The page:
Google neighbors: A few words on David Bruce Smith and me

image “Google neighbors”—is there such a thing? Perhaps.

The Solomon Scandals Web site uses the words “David Bruce Smith” only once. He’s simply the son of the late Robert H. Smith and the grandson of Charles E. Smith, the builder whose life partly inspired my novel. A rather tenuous connection in many respects.

But some Googlers are still dropping by for information about David Smith. Oh, the mysteries of life and search algorithms. It’s a little like others accidentally contacting David Rothman by phone or computer while actually seeking David Roffman, editor-at-large of The Georgetowner.

Even so, I’m a great believer in serendipity; and now that you’re here, DBS fans, I’ll oblige very soon with a review of Conversations with Papa Charlie, David Smith’s book about his grandfather. If I move a few copies for the other David, a complete stranger to me, I’ll be happy as a fellow writer. This is a useful book, and I’ll explain why. I’ll also share a few thoughts on charity, one of the topics of Papa Charlie, and suggest a D.C.-area cause that just might intrigue the other David, based on what I know of him from afar.

While I’m disappointed as a newspaper reader and local history enthusiast in the Washington Post’s PRish treatment of the Smith family, and while the Smiths and I would disagree on more than a few matters, such as Virginia laws affecting construction sites, I’ll not let that dampen my enthusiasm for David’s book and for the accompanying drawings by his mother, the artist Clarice Smith. My thinking here actually fits in well with the end of The Solomon Scandals: I’ll explain.

And meanwhile—just a reminder. Sy Solomon, the builder in Scandals, is not the late Charlie Smith. The two are of Russian-Jewish descent, just as I am in part, and both grew rich off government contracting, but they are complete opposites in many and perhaps most respects.

A Catch-22: Of course, just by writing this post and the book review, I’ll make the “only once” obsolete. No problem. I’m pleased to send the other David some traffic via links here to his own site.

Update, January 18, 2010: Here is the promised review of David Bruce Smith’s book, along with a friendly suggestion for a new philanthropic initiative, which could start in the D.C. area and expand nationally.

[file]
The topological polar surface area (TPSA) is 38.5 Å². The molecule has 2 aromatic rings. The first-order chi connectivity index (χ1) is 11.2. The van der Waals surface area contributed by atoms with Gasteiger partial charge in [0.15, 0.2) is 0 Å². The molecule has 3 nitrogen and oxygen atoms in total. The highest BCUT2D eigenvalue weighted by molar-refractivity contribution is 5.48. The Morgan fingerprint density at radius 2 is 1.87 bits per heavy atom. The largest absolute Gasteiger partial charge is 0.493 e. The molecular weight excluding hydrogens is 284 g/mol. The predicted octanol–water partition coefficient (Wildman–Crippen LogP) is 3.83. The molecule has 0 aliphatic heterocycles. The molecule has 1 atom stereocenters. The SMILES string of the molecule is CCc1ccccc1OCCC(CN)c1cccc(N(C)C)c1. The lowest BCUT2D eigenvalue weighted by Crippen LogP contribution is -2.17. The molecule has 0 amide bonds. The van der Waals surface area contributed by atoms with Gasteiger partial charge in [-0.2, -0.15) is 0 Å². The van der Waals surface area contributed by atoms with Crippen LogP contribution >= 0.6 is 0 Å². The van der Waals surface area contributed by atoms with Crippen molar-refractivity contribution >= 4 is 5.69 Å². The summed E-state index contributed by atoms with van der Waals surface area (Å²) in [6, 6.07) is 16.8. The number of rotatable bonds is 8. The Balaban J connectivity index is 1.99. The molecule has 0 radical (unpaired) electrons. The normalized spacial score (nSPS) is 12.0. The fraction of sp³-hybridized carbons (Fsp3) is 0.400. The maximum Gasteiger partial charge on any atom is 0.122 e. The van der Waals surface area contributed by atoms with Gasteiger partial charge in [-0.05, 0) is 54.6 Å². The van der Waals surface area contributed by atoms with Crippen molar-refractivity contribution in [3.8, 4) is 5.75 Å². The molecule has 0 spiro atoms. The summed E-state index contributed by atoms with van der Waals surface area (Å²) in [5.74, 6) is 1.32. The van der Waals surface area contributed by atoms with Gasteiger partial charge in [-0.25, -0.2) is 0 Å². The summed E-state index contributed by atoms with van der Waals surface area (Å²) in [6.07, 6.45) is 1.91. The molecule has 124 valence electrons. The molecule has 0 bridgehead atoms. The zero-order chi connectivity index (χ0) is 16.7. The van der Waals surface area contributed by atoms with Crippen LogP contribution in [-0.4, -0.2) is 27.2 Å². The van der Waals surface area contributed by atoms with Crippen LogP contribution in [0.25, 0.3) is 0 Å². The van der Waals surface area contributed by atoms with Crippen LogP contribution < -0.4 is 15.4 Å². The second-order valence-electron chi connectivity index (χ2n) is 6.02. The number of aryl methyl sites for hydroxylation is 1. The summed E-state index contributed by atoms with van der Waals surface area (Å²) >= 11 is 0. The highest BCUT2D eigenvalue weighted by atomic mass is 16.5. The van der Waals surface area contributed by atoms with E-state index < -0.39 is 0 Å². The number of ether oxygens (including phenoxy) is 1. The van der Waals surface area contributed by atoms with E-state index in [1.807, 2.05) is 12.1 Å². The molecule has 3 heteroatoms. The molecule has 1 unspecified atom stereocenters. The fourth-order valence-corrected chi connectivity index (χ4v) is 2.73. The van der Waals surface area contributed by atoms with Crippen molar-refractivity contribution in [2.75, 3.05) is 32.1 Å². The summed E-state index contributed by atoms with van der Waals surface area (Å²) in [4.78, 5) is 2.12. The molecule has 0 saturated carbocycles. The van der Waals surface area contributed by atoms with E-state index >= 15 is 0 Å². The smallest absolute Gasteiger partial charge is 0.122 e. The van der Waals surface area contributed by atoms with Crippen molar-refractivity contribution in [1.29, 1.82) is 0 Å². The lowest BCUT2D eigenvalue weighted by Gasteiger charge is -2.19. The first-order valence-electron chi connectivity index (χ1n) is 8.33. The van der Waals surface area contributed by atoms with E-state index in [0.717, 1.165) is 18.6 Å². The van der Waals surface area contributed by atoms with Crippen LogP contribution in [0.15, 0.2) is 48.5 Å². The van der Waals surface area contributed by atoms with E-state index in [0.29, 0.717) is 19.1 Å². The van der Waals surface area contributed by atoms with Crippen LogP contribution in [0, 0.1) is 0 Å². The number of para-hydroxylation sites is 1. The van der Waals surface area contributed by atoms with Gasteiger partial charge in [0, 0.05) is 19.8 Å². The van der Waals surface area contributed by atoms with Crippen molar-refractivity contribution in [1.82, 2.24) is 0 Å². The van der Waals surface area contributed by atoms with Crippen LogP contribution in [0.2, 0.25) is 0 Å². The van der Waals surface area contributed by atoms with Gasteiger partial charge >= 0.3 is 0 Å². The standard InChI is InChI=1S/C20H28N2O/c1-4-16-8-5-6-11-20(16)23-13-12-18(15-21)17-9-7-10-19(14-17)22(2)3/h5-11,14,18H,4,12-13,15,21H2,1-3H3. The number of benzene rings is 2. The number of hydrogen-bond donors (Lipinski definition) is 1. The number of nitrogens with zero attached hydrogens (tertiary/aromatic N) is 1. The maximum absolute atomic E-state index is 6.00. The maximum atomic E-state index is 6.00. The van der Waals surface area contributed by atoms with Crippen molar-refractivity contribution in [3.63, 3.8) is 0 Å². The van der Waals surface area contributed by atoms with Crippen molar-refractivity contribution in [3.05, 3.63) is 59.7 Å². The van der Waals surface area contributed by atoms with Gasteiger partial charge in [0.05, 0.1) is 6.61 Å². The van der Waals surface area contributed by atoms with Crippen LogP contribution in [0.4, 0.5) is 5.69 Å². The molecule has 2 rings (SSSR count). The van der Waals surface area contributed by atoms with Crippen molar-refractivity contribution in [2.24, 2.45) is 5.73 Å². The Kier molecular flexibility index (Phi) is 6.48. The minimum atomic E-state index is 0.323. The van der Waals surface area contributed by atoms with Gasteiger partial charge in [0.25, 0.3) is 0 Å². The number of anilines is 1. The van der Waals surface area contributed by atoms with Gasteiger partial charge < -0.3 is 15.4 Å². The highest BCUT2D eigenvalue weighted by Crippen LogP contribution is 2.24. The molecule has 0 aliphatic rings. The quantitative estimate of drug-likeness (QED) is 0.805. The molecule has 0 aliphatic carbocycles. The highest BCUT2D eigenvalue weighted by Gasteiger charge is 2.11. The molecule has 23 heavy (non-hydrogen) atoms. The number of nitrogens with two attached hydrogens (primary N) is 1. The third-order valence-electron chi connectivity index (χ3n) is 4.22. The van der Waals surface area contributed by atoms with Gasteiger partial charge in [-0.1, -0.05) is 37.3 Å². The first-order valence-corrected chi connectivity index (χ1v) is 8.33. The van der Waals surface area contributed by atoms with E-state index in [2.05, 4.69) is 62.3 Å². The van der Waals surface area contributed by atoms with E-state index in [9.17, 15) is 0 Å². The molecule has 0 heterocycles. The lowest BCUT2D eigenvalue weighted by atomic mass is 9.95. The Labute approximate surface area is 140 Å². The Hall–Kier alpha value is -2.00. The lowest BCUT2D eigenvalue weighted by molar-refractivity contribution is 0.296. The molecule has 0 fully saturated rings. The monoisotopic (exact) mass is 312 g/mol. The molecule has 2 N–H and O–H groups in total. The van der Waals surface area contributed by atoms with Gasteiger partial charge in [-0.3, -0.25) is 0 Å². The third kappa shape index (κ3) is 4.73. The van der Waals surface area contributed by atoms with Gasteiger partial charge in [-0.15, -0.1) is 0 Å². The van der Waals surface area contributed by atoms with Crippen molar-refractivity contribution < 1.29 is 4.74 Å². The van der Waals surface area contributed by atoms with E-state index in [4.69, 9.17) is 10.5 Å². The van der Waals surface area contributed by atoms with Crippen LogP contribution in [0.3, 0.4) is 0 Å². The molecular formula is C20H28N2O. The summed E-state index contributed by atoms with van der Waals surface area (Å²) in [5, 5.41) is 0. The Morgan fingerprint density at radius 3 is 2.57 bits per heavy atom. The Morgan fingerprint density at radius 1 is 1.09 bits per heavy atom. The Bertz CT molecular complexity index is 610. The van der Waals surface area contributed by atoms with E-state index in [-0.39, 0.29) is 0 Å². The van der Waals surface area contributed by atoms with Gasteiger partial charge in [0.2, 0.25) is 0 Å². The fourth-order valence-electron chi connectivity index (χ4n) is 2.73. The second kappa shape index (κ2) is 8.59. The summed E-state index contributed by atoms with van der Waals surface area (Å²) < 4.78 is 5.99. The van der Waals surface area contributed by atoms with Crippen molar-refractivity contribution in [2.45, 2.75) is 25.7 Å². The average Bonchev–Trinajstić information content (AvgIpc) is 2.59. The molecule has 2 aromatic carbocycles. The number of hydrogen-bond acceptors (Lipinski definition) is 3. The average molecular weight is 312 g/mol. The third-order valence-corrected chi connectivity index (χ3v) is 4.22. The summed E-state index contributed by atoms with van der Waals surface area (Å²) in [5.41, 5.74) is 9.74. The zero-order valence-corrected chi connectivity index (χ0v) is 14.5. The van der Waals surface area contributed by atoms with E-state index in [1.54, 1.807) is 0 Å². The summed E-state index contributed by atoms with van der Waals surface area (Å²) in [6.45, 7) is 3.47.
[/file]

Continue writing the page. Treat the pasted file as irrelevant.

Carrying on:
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David Rothman

2 thoughts on “Google neighbors: A few words on David Bruce Smith and me

  1. You called it. I found your website by mistake. Rather serendipitous but entirely not fortuitous – at least for me. I spent a good 30 minutes reading through your website and found your complaints about the obituary of a recently deceased man to be in terribly poor taste. I wish there was some way you could repay me for the 30 minutes (and numerous brain cells) I wasted wading through this tripe…though I’m heartened by the fact that I appear to be the only person outside of your household who has bothered to read through your site (as evidenced by the dearth of comments).

  2. Hayden, a death is a newsworthy event, a time to reflect back on a life.

    Robert Smith deserved an overwhelmingly positive obituary, as I’ve made clear. However, the obit should at least have briefly mentioned the Skyline collapse and Sen. Ribicoff’s well-documented conflict of interest involving a separate Smith building. That approach would have shown respect to both Robert Smith and the truth—and the families and friends of the men killed at Skyline.

    Most readers of this Web site are not familiar with the details of Skyline and the Key Building and understandably don’t know what to say. But some do.

    Just yesterday a reader wrote in about the loss of a friend in the Skyline collapse, and an earlier one told of the horrors of a West Virginia disaster that might have been prevented if people had heeded the lessons of Skyline. Fifty-one workers fell to their deaths in the second construction disaster, perhaps the worst in American history.

    Robert Smith was the member of the Smith family responsible for the building of Skyline. A brief mention of the tragedy, and of the court findings, would have sufficed in the Post obit on him. Various issues at the time of the collapse were hotly debated. Some remain. Does Virginia law protect workers sufficiently or insulate employers excessively from liabilities that they should face—factors to consider when setting construction deadlines, for example?

    David Bruce Smith himself had nothing to do with the Skyline tragedy, and I felt that his book about his grandfather is useful. I’ll be focusing on that positive when I do the promised post (today or later this week). Keep an open mind. I intend to do the same about the Smiths.

    David Rothman

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